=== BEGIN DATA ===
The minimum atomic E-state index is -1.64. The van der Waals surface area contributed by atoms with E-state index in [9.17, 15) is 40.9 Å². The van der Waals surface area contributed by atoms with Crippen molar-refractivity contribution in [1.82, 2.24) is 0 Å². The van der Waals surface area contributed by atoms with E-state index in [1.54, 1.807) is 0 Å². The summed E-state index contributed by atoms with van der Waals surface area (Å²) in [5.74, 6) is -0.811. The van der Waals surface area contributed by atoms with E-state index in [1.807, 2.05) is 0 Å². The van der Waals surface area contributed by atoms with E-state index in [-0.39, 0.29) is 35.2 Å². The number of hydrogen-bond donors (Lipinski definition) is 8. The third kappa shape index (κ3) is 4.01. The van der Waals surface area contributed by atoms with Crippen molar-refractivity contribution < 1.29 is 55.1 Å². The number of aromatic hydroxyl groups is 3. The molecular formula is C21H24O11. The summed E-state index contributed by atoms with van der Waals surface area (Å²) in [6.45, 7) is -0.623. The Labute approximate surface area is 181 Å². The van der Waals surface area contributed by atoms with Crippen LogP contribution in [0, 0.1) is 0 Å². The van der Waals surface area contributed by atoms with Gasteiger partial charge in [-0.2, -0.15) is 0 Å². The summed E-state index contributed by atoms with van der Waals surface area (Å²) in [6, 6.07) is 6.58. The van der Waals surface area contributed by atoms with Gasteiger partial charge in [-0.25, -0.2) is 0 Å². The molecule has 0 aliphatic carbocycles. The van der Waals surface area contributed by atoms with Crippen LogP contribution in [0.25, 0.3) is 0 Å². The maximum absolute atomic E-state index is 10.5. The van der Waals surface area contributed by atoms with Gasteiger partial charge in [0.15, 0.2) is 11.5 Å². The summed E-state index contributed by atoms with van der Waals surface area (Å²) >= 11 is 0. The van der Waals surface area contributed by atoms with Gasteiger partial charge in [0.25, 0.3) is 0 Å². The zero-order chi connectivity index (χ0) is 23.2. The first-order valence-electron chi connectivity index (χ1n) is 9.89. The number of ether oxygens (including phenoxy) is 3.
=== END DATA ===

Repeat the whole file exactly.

The minimum atomic E-state index is -1.64. The van der Waals surface area contributed by atoms with E-state index in [9.17, 15) is 40.9 Å². The van der Waals surface area contributed by atoms with Crippen molar-refractivity contribution in [1.82, 2.24) is 0 Å². The van der Waals surface area contributed by atoms with E-state index in [1.54, 1.807) is 0 Å². The summed E-state index contributed by atoms with van der Waals surface area (Å²) in [5.74, 6) is -0.811. The van der Waals surface area contributed by atoms with E-state index in [1.807, 2.05) is 0 Å². The van der Waals surface area contributed by atoms with E-state index in [-0.39, 0.29) is 35.2 Å². The number of hydrogen-bond donors (Lipinski definition) is 8. The third kappa shape index (κ3) is 4.01. The van der Waals surface area contributed by atoms with Crippen molar-refractivity contribution < 1.29 is 55.1 Å². The number of aromatic hydroxyl groups is 3. The molecular formula is C21H24O11. The summed E-state index contributed by atoms with van der Waals surface area (Å²) in [6.45, 7) is -0.623. The Labute approximate surface area is 181 Å². The van der Waals surface area contributed by atoms with Crippen LogP contribution in [0, 0.1) is 0 Å². The van der Waals surface area contributed by atoms with Gasteiger partial charge in [-0.2, -0.15) is 0 Å². The summed E-state index contributed by atoms with van der Waals surface area (Å²) in [6, 6.07) is 6.58. The van der Waals surface area contributed by atoms with Gasteiger partial charge in [-0.25, -0.2) is 0 Å². The molecule has 0 aliphatic carbocycles. The van der Waals surface area contributed by atoms with Crippen LogP contribution in [0.25, 0.3) is 0 Å². The maximum absolute atomic E-state index is 10.5. The van der Waals surface area contributed by atoms with Gasteiger partial charge in [0.15, 0.2) is 11.5 Å². The summed E-state index contributed by atoms with van der Waals surface area (Å²) >= 11 is 0. The van der Waals surface area contributed by atoms with Gasteiger partial charge in [0.25, 0.3) is 0 Å². The zero-order chi connectivity index (χ0) is 23.2. The first-order valence-electron chi connectivity index (χ1n) is 9.89. The number of ether oxygens (including phenoxy) is 3.